is. Rut the Bolshevists are only fol
lowing the example set by the royal
Romanoffs. What bolshevism nas
done to the imperial Alexander school
and to Prince Golltzine, is exactly
what the Romanoffs would have done
to a communist school its Manao.
And to Prince Golitzlne, is exact
ly what the Romanoffs would have
done to a communist school and to
its managers.
When those in power set a bad ex
ample, they are apt some day to suf
fer for it.
The New York, New Haven &
Hartford road, once a prosperous
railroad system, thoroughly gutted
and impoverished by mismanagement
and worse, needs more money and
gets it.
Rates are increased 40 per cent, In
its local business and 20 per cent, in
business between states.
That should make things more
comfortable for the railroad. When
commission, add 40 and 20 per cent
to their net incomes?
Gentlemen that pick up a living
here and there in Wall street seem
to have suspected that a kind-hearted
government would do something for
the New Haven road. Since last Jan
uary the price of its stock has gone
up 50 per cent.
People must use the New Haven
road, and they must pay a price that
the government obligingly increases.
They must also eat the farmers’
wheat, but the government doesn't
oblige the farmers by compelling a
40 per cent increase there.
Commuters alone, on one little part
of the New Haven railroad, will be
compelled to pay the railroad inor«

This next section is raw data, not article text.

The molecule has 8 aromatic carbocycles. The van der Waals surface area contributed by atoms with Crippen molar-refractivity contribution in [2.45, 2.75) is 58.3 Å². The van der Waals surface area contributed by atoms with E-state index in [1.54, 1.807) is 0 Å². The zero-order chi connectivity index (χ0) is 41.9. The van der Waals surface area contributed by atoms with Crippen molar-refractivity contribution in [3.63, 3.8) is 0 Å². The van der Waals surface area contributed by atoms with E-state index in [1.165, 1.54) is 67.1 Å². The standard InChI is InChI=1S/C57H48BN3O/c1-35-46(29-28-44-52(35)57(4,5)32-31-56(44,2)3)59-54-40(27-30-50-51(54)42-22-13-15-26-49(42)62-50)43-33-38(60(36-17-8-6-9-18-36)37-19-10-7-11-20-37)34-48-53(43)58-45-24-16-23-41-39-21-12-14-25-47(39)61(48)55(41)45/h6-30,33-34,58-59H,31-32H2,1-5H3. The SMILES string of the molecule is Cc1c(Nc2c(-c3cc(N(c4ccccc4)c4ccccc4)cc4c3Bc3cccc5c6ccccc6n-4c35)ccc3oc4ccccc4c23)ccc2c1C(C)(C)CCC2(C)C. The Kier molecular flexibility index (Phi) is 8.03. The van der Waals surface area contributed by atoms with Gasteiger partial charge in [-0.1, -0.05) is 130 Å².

than $1,000,000 a year extra.
Thin is what you might call effi
IJoyds, British insurance concern,
will bet on or against anything, it
calls the betting ’’insuring.’’
It bets 7 to 1 that Gertrude Ederle
will not swim the channel. At first
the betting was 20 to 1 at Lloyds,
but American enthusiasm hammered
down the odds.
Often Lloyds loses Its Insurance
bets, when Northcliffe offered a $60,
000 prize to anybody that would fly
across the English channel, a few
venrs ago, he insured himself with
Lloyds against having to pay the
Dickie found a broken spade
And said he'd dig himself a well,
And then Charles took a piece of tin,
And I was digging with a shell.
Then Will said he would dig one too;
We shaped them out and made them
And 1 dug up a piece of clod
That had a little worm inside.
We watched him pucker up himself
And stretch himself to walk away.
He tried to go inside the dirt.
Hut Dickie made him wait and stay.
His shining skin was soft and wet,
1 poked him once to see him squirm,
And then Will said, "I wonder if
He knows that he’s a worm.”
And then we sat back on our feet
And wondered for a little bit.
And wC forgot to dig our wells
A while, and tried to answer it.
And while we tried to tlnd it out
He puckered in a little wad.
And then he stretched himself again
And went back home inside the clod.
—Elizabeth Madox Roberts, in
Atlantic Monthly.
A Woman’s Reason,
From the Boston Transcript.